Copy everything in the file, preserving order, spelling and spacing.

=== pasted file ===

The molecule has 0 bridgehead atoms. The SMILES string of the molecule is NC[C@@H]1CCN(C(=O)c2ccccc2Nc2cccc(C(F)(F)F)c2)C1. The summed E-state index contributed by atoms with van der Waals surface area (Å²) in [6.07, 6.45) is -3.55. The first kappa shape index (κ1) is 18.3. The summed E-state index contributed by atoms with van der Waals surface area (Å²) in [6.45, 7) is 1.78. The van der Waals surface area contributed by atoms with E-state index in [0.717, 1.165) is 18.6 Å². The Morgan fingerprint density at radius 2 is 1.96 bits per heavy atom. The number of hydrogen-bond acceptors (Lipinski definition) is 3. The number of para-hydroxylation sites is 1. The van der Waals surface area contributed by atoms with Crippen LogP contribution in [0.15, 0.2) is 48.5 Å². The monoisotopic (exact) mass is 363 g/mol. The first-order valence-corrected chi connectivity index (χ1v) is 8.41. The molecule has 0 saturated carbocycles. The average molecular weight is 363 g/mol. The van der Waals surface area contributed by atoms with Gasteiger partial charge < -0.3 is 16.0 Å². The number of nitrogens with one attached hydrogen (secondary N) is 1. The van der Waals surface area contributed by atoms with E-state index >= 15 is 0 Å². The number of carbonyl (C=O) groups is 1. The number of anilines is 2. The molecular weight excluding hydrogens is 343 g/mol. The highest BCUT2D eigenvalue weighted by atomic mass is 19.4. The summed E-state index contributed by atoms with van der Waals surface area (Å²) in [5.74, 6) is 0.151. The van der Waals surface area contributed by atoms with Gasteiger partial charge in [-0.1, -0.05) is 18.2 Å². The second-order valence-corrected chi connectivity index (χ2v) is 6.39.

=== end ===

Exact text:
The molecule has 0 bridgehead atoms. The SMILES string of the molecule is NC[C@@H]1CCN(C(=O)c2ccccc2Nc2cccc(C(F)(F)F)c2)C1. The summed E-state index contributed by atoms with van der Waals surface area (Å²) in [6.07, 6.45) is -3.55. The first kappa shape index (κ1) is 18.3. The summed E-state index contributed by atoms with van der Waals surface area (Å²) in [6.45, 7) is 1.78. The van der Waals surface area contributed by atoms with E-state index in [0.717, 1.165) is 18.6 Å². The Morgan fingerprint density at radius 2 is 1.96 bits per heavy atom. The number of hydrogen-bond acceptors (Lipinski definition) is 3. The number of para-hydroxylation sites is 1. The van der Waals surface area contributed by atoms with Crippen LogP contribution in [0.15, 0.2) is 48.5 Å². The monoisotopic (exact) mass is 363 g/mol. The first-order valence-corrected chi connectivity index (χ1v) is 8.41. The molecule has 0 saturated carbocycles. The average molecular weight is 363 g/mol. The van der Waals surface area contributed by atoms with Gasteiger partial charge < -0.3 is 16.0 Å². The number of nitrogens with one attached hydrogen (secondary N) is 1. The van der Waals surface area contributed by atoms with E-state index >= 15 is 0 Å². The number of carbonyl (C=O) groups is 1. The number of anilines is 2. The molecular weight excluding hydrogens is 343 g/mol. The highest BCUT2D eigenvalue weighted by atomic mass is 19.4. The summed E-state index contributed by atoms with van der Waals surface area (Å²) in [5.74, 6) is 0.151. The van der Waals surface area contributed by atoms with Gasteiger partial charge in [-0.1, -0.05) is 18.2 Å². The second-order valence-corrected chi connectivity index (χ2v) is 6.39.